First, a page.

Tuesday, August 26, 2014

How digital learning can lead to a career in STEM

Technology use in the classroom is here and is no longer an idea of the future. Thanks to grants and state-subsidized funding, more and more schools are using devices within their classrooms. Not only does the use of educational technology provide a new way of learning, but it also makes it easier for teachers to satisfy Common Core standards.  Furthermore, it also gives students an opportunity to access 21st century technology, which will be relevant and used throughout their entire lives.

However, given that flipped classrooms are a relatively new practice, some schools still struggle with adopting devices into their classrooms. While lack of funding and device scarcity are obvious barriers to digital learning, another barrier is the lack of teacher education and understanding of how they can use technology in the classroom. According to the National Center for Education Statistics, the majority of the US education workforce is comprised of individuals whose median age is 45 years, meaning that they did not experience technology learning in their own academic careers, making it a new concept for everyone involved. However, the technical knowledge of teachers is ultimately up to their administrators, who can provide tutorials, workshops, and other methods of training; one example is the Baldwin County Public School District in Alabama, which has created a Digital Renaissance Leadership Academy for teachers, where teachers are given the opportunity to improve their skill set.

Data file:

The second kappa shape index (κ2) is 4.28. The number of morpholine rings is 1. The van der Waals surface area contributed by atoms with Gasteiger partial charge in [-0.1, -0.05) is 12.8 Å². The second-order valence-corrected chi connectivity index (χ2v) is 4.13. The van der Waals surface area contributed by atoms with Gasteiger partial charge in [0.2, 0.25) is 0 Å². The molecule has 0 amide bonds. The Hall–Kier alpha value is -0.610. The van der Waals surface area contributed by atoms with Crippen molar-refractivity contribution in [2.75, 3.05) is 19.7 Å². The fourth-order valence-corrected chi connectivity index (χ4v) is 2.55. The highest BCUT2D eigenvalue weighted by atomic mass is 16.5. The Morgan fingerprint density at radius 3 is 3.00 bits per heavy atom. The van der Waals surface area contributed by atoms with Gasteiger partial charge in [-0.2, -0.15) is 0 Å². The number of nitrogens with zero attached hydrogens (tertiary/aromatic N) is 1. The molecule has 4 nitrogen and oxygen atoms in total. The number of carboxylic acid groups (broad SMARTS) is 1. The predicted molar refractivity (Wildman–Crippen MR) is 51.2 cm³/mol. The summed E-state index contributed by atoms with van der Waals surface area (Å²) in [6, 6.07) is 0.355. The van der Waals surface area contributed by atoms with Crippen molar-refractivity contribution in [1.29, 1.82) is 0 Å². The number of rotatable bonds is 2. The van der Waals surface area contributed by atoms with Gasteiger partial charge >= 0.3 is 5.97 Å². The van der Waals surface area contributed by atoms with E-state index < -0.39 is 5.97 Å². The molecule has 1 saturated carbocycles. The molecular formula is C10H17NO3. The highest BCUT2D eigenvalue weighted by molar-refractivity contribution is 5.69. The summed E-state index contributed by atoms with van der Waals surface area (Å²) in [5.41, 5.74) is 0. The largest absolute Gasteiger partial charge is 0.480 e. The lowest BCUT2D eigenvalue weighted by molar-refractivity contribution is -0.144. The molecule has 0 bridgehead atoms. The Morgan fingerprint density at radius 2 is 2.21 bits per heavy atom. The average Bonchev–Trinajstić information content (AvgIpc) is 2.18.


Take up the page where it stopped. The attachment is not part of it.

With the right instruction and use of technology, perhaps more students will be driven and prepared to enter careers in STEM. For example, while the lack of computers and adequate computer science classes/programs may have deterred students from programming careers in the past, the combination of the two is now possible through digital learning. Furthermore, if schools provide teachers  with resources supporting digital learning, teachers can then use technology to motivate, interest, and support students who are looking towards STEM careers.

Interested in learning more about how digital learning can lead to a career in STEM? Check out the original article, "Technology Education for Students Is Essential in Creating a Future STEM Workforce, and It Starts With Educating Teachers" by Felix W. Ortiz III.

Every year our Speak Up surveys contain questions regarding digital learning, STEM careers, and students' accessibility to devices. In our teacher survey we ask questions regarding those topics on top of questions about teachers' familiarity with technological devices, such as
How much do you agree with this statement: My pre-service education adequately prepared me to effectively use a wide range of technologies within my teaching practice.

Speak Up provides an easy way for students, parents and educators to participate in local decisions about technology, as well as contribute to the state and national dialogue about educational technology. Data from the surveys - including data regarding online classes - will be released in February 2015. Click here to register for Speak Up 2014 and mark your calendars for the survey's launch date on October 6!